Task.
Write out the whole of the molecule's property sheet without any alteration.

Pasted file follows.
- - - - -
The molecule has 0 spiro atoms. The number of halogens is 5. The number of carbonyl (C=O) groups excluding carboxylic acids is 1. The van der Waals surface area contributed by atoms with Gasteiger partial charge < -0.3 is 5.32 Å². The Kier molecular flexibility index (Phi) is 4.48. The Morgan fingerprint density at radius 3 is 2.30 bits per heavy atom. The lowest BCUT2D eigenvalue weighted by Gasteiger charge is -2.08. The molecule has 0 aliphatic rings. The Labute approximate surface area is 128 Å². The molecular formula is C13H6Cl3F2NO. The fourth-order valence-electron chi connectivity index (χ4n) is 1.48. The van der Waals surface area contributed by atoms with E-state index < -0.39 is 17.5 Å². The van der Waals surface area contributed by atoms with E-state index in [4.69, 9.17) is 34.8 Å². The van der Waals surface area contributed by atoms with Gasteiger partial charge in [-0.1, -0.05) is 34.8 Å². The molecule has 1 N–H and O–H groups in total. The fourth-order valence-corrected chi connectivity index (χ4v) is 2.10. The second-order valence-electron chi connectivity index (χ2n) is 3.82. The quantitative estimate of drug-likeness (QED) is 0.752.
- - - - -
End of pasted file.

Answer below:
The molecule has 0 spiro atoms. The number of halogens is 5. The number of carbonyl (C=O) groups excluding carboxylic acids is 1. The van der Waals surface area contributed by atoms with Gasteiger partial charge < -0.3 is 5.32 Å². The Kier molecular flexibility index (Phi) is 4.48. The Morgan fingerprint density at radius 3 is 2.30 bits per heavy atom. The lowest BCUT2D eigenvalue weighted by Gasteiger charge is -2.08. The molecule has 0 aliphatic rings. The Labute approximate surface area is 128 Å². The molecular formula is C13H6Cl3F2NO. The fourth-order valence-electron chi connectivity index (χ4n) is 1.48. The van der Waals surface area contributed by atoms with E-state index < -0.39 is 17.5 Å². The van der Waals surface area contributed by atoms with E-state index in [4.69, 9.17) is 34.8 Å². The van der Waals surface area contributed by atoms with Gasteiger partial charge in [-0.1, -0.05) is 34.8 Å². The molecule has 1 N–H and O–H groups in total. The fourth-order valence-corrected chi connectivity index (χ4v) is 2.10. The second-order valence-electron chi connectivity index (χ2n) is 3.82. The quantitative estimate of drug-likeness (QED) is 0.752.